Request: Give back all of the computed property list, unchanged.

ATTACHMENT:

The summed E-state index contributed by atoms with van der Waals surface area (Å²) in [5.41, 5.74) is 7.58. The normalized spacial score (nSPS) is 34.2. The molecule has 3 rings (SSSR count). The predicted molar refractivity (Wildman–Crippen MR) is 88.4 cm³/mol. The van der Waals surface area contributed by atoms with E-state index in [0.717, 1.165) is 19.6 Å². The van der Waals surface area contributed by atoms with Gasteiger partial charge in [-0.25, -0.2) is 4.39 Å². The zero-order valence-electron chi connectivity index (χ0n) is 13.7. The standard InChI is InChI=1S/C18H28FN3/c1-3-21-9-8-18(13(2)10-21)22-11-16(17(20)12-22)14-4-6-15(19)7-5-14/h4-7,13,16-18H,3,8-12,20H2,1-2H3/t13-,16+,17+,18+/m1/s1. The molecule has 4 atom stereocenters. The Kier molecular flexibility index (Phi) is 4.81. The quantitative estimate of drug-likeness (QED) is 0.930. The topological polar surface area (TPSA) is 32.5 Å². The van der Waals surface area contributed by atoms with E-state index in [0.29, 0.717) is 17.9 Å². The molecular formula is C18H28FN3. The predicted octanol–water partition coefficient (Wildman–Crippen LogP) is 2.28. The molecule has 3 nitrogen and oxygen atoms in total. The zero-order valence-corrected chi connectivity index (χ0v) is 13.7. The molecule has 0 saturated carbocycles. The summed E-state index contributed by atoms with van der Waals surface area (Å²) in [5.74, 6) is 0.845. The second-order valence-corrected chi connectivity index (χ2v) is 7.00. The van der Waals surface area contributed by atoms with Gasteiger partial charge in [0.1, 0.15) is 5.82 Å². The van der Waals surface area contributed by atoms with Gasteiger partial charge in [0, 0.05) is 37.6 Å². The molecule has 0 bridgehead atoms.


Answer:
The summed E-state index contributed by atoms with van der Waals surface area (Å²) in [5.41, 5.74) is 7.58. The normalized spacial score (nSPS) is 34.2. The molecule has 3 rings (SSSR count). The predicted molar refractivity (Wildman–Crippen MR) is 88.4 cm³/mol. The van der Waals surface area contributed by atoms with E-state index in [0.717, 1.165) is 19.6 Å². The van der Waals surface area contributed by atoms with Gasteiger partial charge in [-0.25, -0.2) is 4.39 Å². The zero-order valence-electron chi connectivity index (χ0n) is 13.7. The standard InChI is InChI=1S/C18H28FN3/c1-3-21-9-8-18(13(2)10-21)22-11-16(17(20)12-22)14-4-6-15(19)7-5-14/h4-7,13,16-18H,3,8-12,20H2,1-2H3/t13-,16+,17+,18+/m1/s1. The molecule has 4 atom stereocenters. The Kier molecular flexibility index (Phi) is 4.81. The quantitative estimate of drug-likeness (QED) is 0.930. The topological polar surface area (TPSA) is 32.5 Å². The van der Waals surface area contributed by atoms with E-state index in [0.29, 0.717) is 17.9 Å². The molecular formula is C18H28FN3. The predicted octanol–water partition coefficient (Wildman–Crippen LogP) is 2.28. The molecule has 3 nitrogen and oxygen atoms in total. The zero-order valence-corrected chi connectivity index (χ0v) is 13.7. The molecule has 0 saturated carbocycles. The summed E-state index contributed by atoms with van der Waals surface area (Å²) in [5.74, 6) is 0.845. The second-order valence-corrected chi connectivity index (χ2v) is 7.00. The van der Waals surface area contributed by atoms with Gasteiger partial charge in [0.1, 0.15) is 5.82 Å². The van der Waals surface area contributed by atoms with Gasteiger partial charge in [0, 0.05) is 37.6 Å². The molecule has 0 bridgehead atoms.